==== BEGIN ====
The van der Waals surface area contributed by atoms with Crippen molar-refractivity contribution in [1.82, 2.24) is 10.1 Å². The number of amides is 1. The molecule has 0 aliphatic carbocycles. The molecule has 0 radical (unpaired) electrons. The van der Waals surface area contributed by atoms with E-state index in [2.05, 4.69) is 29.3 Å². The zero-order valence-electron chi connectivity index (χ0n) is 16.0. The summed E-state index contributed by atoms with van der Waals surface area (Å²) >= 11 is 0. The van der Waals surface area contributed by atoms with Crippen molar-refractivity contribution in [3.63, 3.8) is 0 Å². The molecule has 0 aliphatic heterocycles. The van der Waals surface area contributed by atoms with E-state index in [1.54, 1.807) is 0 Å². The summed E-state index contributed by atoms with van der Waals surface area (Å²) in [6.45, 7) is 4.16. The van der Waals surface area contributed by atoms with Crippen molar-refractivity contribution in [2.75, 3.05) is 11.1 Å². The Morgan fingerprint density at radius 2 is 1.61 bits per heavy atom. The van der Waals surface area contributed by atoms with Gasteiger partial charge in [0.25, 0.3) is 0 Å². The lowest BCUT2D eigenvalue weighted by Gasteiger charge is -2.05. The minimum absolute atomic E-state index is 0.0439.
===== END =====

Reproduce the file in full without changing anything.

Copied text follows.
The van der Waals surface area contributed by atoms with Crippen molar-refractivity contribution in [1.82, 2.24) is 10.1 Å². The number of amides is 1. The molecule has 0 aliphatic carbocycles. The molecule has 0 radical (unpaired) electrons. The van der Waals surface area contributed by atoms with E-state index in [2.05, 4.69) is 29.3 Å². The zero-order valence-electron chi connectivity index (χ0n) is 16.0. The summed E-state index contributed by atoms with van der Waals surface area (Å²) >= 11 is 0. The van der Waals surface area contributed by atoms with Crippen molar-refractivity contribution in [3.63, 3.8) is 0 Å². The molecule has 0 aliphatic heterocycles. The van der Waals surface area contributed by atoms with E-state index in [1.54, 1.807) is 0 Å². The summed E-state index contributed by atoms with van der Waals surface area (Å²) in [6.45, 7) is 4.16. The van der Waals surface area contributed by atoms with Crippen molar-refractivity contribution in [2.75, 3.05) is 11.1 Å². The Morgan fingerprint density at radius 2 is 1.61 bits per heavy atom. The van der Waals surface area contributed by atoms with Gasteiger partial charge in [0.25, 0.3) is 0 Å². The lowest BCUT2D eigenvalue weighted by Gasteiger charge is -2.05. The minimum absolute atomic E-state index is 0.0439.